Weaving Strands of Music: Threads of Scotland and North America

Kerry Dexter's picture

Over the centuries and across the years, the songs, stories, and melodies of Scotland and North America hold strands of music that musicians weave together, stretch, and use to find ways to create traditions anew. Take a listen to the tunes and songs, words, melodies, harmonies, and stories told in these albums and see how many threads you find that pull through and connect.


Alice Gerrard was first drawn to the music of the Appalachian south back in the 1960s. As she began researching songs and stories, her musical partnership with fellow singer Hazel Dickens created a unique sound that for more than a decade illuminated the heart of bluegrass and old time music. Gerrard collaborated with other artists over time, and began to include a song or two she’d written herself on her recordings. Bittersweet, though, is the first time all the songs on an album have been ones Gerrard herself has written. There’s a country tinge to Play Me a Song I Can Cry To -- a phrase she heard in conversation one day that gave her the spark for the song -- while Somebody Have Mercy leans toward the bluesier side of mountain music. The title track, Bittersweet, is a reflection on time and memories, as in a different way is Tell Me Their Stories, which finds the singer wandering an old homestead and thinking about those who passed the way before her. Gerrard has a voice that’s at once sweet and with a bit of a frayed edge, both of which suit her stories, well framed in acoustic instruments by producer Laurie Lewis, herself an award-winning roots music artist.

Side note: read about Kathy Mattea’s album Calling me Home, on which she sings song by both Gerrard and Lewis.




Ken and Brad Kolodner could call their album Skipping Rocks homemade music, certainly: they recorded it through several weeks in the summer of 2013 in the house in Maryland where their family has lived for twenty one years. It’s a recording that blends the welcoming, relaxed feeling that making music with family and friends holds with the crisp sounds of completely professional playing and production. Their choices of what to record shows a depth of musical imagination and creativity, as well. The title track, Skipping Rocks, is a tune Brad wrote. “One of my favorite activities while on vacation with my family in Vermont is to skip rocks on the banks along Lake Champlain,” he says. The tune finds son Brad on the banjo and dad Ken on the hammered dulcimer, with tasteful backing from Robin Bullock or guitar and Alex Lacquement on bass. The bright sound of the banjo and the melodic ring of the hammered dulcimer weave a dance of sound that holds touches of music of the American south and of the sounds of Celtic lands. That holds true across the music on Skipping Rocks, in fact, through a number of classy original compositions by both father and son and music sourced from minstrel music, bluegrass, a recording by Woody Guthrie, and a performance with Doc Watson. Among the standout cuts on along this musical journey are Falls of Richmond, Red Rocking Chair, Reuben’s Train, and Garfield’s Blackberry Blossom.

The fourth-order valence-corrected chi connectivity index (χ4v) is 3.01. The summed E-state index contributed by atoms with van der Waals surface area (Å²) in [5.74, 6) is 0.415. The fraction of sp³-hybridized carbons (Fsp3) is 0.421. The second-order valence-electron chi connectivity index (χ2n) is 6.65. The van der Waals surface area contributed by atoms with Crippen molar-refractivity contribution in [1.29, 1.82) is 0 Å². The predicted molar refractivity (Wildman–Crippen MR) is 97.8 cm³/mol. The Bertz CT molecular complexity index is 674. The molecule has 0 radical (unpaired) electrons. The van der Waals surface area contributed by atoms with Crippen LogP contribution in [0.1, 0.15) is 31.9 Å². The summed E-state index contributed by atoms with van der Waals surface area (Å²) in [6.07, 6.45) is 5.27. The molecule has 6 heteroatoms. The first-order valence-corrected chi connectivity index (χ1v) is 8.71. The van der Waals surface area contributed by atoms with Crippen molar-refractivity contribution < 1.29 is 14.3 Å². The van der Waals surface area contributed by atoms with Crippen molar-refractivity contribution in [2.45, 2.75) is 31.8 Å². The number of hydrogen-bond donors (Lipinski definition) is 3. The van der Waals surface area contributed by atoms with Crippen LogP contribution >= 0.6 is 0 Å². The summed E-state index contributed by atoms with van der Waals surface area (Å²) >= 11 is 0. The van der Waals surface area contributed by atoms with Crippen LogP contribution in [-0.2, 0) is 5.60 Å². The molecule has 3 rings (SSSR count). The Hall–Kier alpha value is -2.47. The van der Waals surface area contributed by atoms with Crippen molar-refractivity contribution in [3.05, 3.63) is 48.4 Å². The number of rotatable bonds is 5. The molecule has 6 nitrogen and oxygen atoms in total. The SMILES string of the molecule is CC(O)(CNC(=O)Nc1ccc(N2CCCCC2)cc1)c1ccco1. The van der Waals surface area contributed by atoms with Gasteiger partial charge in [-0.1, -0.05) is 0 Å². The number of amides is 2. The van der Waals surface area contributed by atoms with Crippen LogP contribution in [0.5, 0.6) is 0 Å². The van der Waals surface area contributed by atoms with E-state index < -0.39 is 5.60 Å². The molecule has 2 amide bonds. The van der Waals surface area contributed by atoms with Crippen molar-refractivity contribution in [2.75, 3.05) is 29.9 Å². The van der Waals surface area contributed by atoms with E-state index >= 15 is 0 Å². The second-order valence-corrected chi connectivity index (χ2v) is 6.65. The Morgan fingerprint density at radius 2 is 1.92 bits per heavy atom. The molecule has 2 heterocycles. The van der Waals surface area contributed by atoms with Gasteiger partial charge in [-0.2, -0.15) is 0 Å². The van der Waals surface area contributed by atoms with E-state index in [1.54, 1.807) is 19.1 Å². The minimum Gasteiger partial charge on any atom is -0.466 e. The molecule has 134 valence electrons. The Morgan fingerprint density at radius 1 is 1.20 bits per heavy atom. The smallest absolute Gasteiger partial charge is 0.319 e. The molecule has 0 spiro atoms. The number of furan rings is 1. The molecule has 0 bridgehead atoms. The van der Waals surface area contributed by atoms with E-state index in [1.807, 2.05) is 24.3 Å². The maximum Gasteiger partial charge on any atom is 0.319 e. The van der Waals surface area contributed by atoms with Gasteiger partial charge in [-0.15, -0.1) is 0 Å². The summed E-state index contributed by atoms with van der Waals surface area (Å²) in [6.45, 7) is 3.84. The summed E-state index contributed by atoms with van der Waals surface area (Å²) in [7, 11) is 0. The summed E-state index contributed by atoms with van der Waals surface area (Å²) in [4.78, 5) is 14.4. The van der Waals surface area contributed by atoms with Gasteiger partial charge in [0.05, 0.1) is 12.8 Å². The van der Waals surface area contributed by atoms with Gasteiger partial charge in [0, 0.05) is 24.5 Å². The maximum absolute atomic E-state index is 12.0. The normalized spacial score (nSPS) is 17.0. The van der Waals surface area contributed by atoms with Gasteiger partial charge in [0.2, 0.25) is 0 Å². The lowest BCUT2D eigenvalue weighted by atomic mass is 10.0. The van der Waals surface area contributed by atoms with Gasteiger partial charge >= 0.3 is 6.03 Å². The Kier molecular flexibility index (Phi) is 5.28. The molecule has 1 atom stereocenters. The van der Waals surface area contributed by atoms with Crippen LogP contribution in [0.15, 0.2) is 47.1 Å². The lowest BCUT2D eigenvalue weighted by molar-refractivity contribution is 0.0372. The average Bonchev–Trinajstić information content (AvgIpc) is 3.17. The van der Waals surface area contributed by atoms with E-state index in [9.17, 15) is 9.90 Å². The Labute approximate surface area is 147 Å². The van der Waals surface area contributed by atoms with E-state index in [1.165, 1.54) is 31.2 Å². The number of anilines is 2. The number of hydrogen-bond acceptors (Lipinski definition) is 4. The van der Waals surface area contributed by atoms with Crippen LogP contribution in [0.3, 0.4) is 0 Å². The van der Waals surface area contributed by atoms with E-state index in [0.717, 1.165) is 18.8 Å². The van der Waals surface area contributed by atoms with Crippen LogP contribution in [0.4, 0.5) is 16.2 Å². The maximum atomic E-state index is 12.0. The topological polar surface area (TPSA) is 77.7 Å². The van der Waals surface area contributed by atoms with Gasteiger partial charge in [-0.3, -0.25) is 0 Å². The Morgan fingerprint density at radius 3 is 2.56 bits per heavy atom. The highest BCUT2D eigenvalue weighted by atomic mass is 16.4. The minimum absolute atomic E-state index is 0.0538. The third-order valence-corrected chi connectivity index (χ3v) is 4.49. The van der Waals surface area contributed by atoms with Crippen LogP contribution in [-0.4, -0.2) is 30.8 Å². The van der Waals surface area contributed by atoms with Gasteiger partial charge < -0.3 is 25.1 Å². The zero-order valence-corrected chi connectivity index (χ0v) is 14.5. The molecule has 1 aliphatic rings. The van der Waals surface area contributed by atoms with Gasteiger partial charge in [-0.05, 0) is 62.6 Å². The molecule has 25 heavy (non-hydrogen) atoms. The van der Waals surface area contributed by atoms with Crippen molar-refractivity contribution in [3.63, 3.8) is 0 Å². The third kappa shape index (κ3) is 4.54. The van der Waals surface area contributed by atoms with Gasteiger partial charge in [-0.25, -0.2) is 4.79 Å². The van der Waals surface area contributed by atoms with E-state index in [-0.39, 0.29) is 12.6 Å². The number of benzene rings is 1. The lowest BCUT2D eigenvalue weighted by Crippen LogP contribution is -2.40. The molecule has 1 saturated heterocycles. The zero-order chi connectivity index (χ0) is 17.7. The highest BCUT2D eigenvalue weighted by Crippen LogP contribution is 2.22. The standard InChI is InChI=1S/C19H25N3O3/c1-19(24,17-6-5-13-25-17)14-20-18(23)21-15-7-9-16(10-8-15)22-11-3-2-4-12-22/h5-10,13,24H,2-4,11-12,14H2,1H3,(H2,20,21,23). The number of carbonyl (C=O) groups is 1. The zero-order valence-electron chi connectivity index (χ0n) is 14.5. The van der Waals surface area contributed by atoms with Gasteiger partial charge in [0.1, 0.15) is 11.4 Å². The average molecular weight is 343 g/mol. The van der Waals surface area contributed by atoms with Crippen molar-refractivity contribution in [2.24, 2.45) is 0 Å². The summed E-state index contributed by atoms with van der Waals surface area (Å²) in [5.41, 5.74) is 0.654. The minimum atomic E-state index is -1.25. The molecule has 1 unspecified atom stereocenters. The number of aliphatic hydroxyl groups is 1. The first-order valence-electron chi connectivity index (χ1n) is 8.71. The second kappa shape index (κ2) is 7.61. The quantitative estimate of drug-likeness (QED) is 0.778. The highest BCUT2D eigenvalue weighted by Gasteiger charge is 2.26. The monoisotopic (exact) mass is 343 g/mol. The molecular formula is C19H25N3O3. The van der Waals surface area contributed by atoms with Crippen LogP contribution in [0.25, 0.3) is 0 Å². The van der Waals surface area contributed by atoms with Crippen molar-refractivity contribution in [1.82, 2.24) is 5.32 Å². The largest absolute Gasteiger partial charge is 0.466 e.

The Paul McKenna Band has been blazing a rising trail in the folk music scene in Scotland these last few years. They tour in Europe, the USA, and Canada, too, where audiences across the board are engaged by their often fiery take on tradition and their classy blending of traditional and original material. A recent signing with Compass Records of Nashville for the their album Elements makes the band’s music more readily accessible to listeners in North America. The distinctive vocals and guitar of bandleader McKenna along with bouzouki from David McNee, fiddle from Mike Vass, flutes and whistles from Sean Gray, and the percussive beat of Ewan Baird’s bodhran define the band’s sound. Their ensemble and individual talents shine on fast paced numbers such as the traditional song Mickey Dam and the set of original tunes called Flying through Flanders. They have a quieter side, as well, best heard in the reflective song of an emigrant returning to Scotland after many years away called Indiana.




Karine Polwart is another artist whose music until recently you often had to source from Scotland. She’s signed on with the newly-formed world music division of Borealis Records, who are based in Canada. To celebrate Polwart’s joining the label, they’ve brought out her most recent album, Traces, and Borealis has also created an album called Threshold by way of introducing her to wider North American audiences. It includes eleven songs chosen from across her earlier releases. On both recordings Polwart shares her gift for original insight, her interest in social justice, and her ability to create memorable characters. She has a fine storyteller’s voice and an understanding of Celtic tradition, as well. On Traces, King of Birds brings together the Occupy Movement, the history of London, and the work of Christopher Wren, while Strange News is a spare, poetic song of dealing with unexpected grief. On Threshold, there’s Follow the Heron, a song of resilience and hope framed in the natural world of Scotland, and Rivers Run, a different sort look at hope inspired by Polwart’s reflections when first she became a mother.





Kerry Dexter is Music Editor for Wandering Educators. You may reach Kerry at music at wanderingeducators dot com

You may also find her work at Music Road, Journey to Scotland, Strings, Perceptive Travel, National Geographic Traveler, and other places online and in print.


Feature photo of Karine: Photo by Phil Wilkinson